Figures from the Office for National Statistics have revealed that more of us prefer a mini-break over a two-week escape. So what’s your holiday preference?
Back in the day when I had very few financial responsibilities, nothing could keep me from my annual two-week summer holiday.
I’d have decided on my destination at the start of the year, booked it with a travel agent or through Teletext (later, the internet) by April and would probably be a fetching shade of mahogany or at least stocking up on bottles of Factor 30 sunscreen by now, waiting to escape later this month.
Truth be told, I haven’t managed a two-week holiday in years (I’ll get the violin out…). With a Victorian property that seems to constantly need patching up, I find that dreams of two-weeks of all-inclusive fun are often scuppered and I’ll end up cutting it back to a week.
Finances pending, I’ll then top that up with a short city break (usually wherever’s cheapest on a Skyscanner search) later in the year or have a weekend away somewhere in the UK.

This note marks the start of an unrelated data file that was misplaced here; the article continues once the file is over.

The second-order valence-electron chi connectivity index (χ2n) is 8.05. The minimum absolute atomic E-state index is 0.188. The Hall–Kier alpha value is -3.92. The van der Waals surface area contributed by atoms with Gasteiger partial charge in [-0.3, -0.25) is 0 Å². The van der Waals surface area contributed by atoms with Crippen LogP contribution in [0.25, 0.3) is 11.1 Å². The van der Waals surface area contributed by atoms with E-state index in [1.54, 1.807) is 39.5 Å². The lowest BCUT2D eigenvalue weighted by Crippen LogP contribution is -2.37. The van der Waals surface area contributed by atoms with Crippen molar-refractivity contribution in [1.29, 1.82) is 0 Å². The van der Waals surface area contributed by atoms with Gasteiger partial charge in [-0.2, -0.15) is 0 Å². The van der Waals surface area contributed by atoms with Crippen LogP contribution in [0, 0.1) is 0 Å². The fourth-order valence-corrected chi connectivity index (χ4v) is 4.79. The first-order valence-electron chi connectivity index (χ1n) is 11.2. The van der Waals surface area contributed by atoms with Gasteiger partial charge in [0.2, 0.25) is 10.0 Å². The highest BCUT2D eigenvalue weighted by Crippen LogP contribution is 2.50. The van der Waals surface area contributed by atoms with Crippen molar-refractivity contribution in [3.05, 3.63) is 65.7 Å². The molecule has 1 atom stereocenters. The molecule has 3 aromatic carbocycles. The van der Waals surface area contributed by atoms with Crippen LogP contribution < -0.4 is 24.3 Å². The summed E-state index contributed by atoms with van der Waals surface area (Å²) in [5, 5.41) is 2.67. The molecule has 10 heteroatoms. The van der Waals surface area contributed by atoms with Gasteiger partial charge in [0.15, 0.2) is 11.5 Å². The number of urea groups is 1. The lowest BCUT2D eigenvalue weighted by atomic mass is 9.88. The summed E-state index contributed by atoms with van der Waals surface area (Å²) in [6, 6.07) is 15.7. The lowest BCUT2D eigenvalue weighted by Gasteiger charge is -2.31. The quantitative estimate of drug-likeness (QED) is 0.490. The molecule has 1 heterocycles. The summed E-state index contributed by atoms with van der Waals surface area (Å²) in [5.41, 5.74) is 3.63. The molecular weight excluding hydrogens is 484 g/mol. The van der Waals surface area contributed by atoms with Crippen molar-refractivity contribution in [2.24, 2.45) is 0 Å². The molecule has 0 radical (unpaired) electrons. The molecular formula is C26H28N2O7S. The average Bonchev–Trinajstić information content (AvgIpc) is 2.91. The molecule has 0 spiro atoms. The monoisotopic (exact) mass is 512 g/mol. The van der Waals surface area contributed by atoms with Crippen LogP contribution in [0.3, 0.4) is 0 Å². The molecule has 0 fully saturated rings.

I guess it means I get to see more of the world, rather than get to know a small resort intimately.
New figures from the Office for National Statistics (ONS) show that my holiday habits are following something of a trend.
Its review of travel trends since the mid-1990s has found that while UK residents are going away on holiday more, they are ditching the traditional two-week getaway for shorter breaks of a week to 10 days. One of the most likely explanations for this is the growth of budget airlines.
It also found that Britons are taking fewer day trips abroad than 20 years ago, following the demise of the ‘booze cruise’. And when comparing the most popular holiday destinations in 1996 and 2016, the ONS report found Britons’ love affair with Spain had bloomed, with the number of holidays taken there annually up by 87% in 20 years.
France was one of the few countries that UK tourists were now visiting less than in 1996, with the number of holidays there down 9%. Guess I’m off-trend when it comes to that one, then!
So what’s your preference?